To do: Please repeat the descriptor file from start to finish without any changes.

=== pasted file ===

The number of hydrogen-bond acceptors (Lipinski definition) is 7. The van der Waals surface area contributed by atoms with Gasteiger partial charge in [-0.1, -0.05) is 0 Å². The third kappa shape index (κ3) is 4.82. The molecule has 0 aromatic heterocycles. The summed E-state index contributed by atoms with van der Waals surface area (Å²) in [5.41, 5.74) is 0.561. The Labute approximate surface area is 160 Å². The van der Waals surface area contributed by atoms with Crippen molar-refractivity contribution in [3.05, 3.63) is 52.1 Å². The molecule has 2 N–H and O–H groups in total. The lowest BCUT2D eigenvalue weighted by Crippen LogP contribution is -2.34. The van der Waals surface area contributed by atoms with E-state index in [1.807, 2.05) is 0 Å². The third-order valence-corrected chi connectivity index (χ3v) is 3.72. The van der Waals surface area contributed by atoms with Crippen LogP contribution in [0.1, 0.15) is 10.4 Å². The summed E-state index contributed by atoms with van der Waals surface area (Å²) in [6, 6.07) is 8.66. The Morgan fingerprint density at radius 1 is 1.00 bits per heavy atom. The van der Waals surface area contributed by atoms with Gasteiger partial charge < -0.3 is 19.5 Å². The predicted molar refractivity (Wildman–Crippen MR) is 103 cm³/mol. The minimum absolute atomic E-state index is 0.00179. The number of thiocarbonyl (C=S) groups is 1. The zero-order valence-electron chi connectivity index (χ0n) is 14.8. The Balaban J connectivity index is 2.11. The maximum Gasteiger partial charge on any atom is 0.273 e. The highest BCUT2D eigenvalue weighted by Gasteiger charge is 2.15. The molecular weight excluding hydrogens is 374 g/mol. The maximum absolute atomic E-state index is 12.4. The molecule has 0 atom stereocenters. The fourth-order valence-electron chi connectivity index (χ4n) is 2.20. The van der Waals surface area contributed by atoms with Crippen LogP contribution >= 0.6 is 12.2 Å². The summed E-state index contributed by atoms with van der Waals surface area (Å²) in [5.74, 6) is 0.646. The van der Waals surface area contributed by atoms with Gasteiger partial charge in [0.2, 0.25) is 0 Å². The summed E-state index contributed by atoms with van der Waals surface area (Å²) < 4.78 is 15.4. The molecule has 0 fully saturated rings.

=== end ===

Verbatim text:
The number of hydrogen-bond acceptors (Lipinski definition) is 7. The van der Waals surface area contributed by atoms with Gasteiger partial charge in [-0.1, -0.05) is 0 Å². The third kappa shape index (κ3) is 4.82. The molecule has 0 aromatic heterocycles. The summed E-state index contributed by atoms with van der Waals surface area (Å²) in [5.41, 5.74) is 0.561. The Labute approximate surface area is 160 Å². The van der Waals surface area contributed by atoms with Crippen molar-refractivity contribution in [3.05, 3.63) is 52.1 Å². The molecule has 2 N–H and O–H groups in total. The lowest BCUT2D eigenvalue weighted by Crippen LogP contribution is -2.34. The van der Waals surface area contributed by atoms with E-state index in [1.807, 2.05) is 0 Å². The third-order valence-corrected chi connectivity index (χ3v) is 3.72. The van der Waals surface area contributed by atoms with Crippen LogP contribution in [0.1, 0.15) is 10.4 Å². The summed E-state index contributed by atoms with van der Waals surface area (Å²) in [6, 6.07) is 8.66. The Morgan fingerprint density at radius 1 is 1.00 bits per heavy atom. The van der Waals surface area contributed by atoms with Gasteiger partial charge < -0.3 is 19.5 Å². The predicted molar refractivity (Wildman–Crippen MR) is 103 cm³/mol. The minimum absolute atomic E-state index is 0.00179. The number of thiocarbonyl (C=S) groups is 1. The zero-order valence-electron chi connectivity index (χ0n) is 14.8. The Balaban J connectivity index is 2.11. The maximum Gasteiger partial charge on any atom is 0.273 e. The highest BCUT2D eigenvalue weighted by Gasteiger charge is 2.15. The molecular weight excluding hydrogens is 374 g/mol. The maximum absolute atomic E-state index is 12.4. The molecule has 0 atom stereocenters. The fourth-order valence-electron chi connectivity index (χ4n) is 2.20. The van der Waals surface area contributed by atoms with Crippen LogP contribution >= 0.6 is 12.2 Å². The summed E-state index contributed by atoms with van der Waals surface area (Å²) in [5.74, 6) is 0.646. The van der Waals surface area contributed by atoms with Gasteiger partial charge in [0.2, 0.25) is 0 Å². The summed E-state index contributed by atoms with van der Waals surface area (Å²) < 4.78 is 15.4. The molecule has 0 fully saturated rings.